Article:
I am going to entertain some speculations here, Dear Readers, for the sake of (maybe) explaining why someone would fucking spit on my handlebars (What I am about to suggest is still no reason to do that!). Firstly, my bike doesnt look like this:
For those of you who don’t know, fixed gear bicycles originated as racing bikes. Athletes competed in all out, short-distance sprints on indoor tracks with banked turns called velodromes. To facilitate speed, these bikes were stripped of all non-essential componentry. This included brakes and gearing. These are races of explosive power-athletes couldn’t wait for their legs to warm up… They just go. And they go really, really fast (sometimes in excess of 40mph). Therefore a direct drivetrain (where you can’t shift or coast) is advantageous. There isn’t time to fiddle around with shifting, so it was eliminated.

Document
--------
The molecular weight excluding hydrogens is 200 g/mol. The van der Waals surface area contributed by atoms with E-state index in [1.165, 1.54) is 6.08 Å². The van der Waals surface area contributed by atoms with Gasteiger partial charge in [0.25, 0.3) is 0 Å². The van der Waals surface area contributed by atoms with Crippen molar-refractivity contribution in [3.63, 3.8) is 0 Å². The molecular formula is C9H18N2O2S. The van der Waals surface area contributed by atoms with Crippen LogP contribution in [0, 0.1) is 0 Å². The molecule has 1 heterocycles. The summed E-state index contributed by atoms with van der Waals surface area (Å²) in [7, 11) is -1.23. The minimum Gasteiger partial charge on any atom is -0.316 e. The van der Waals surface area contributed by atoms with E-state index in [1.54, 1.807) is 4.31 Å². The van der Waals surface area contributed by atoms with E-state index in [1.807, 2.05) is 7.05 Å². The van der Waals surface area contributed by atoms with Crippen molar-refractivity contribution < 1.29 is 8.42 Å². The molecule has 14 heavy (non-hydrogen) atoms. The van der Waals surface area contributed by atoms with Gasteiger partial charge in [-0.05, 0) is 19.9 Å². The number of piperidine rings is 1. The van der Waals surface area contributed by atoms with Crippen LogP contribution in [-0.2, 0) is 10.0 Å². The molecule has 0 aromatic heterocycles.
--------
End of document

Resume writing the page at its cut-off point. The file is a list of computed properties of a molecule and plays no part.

Fixie’s later found another niche in urban commuting because they are by far the simplest bike to work on and to keep from breaking. Of course, the sensible urban riders decided to add things like brakes so they don’t get hit by cars-something that wasn’t a concern on the velodrome. Some urban fixie elitists seem to think that is sacrilegious, however, and look down on people who choose to use brakes or less than satisfactory components. These people prefer to stop by skidding (locking up their pedals thereby locking up the rear wheel) or by being hit by cars. Since I refuse to knowingly subscribe to being this stupid, apparently someone decided to fucking spit on my handlebars (Why?! There are much better things to be mad about, dude!). Consider the bike shown above. The frame is old and probably steel so I think it is safe to assume this person isn’t a velo racer but just a commuter. A purist commuter. The opted for no brakes (for extra speed), a Mavic trispoke front wheel (for extra speed) and cards in the rear spokes (to make a bunch of noise). Wind resistance is a small price to pay for cred.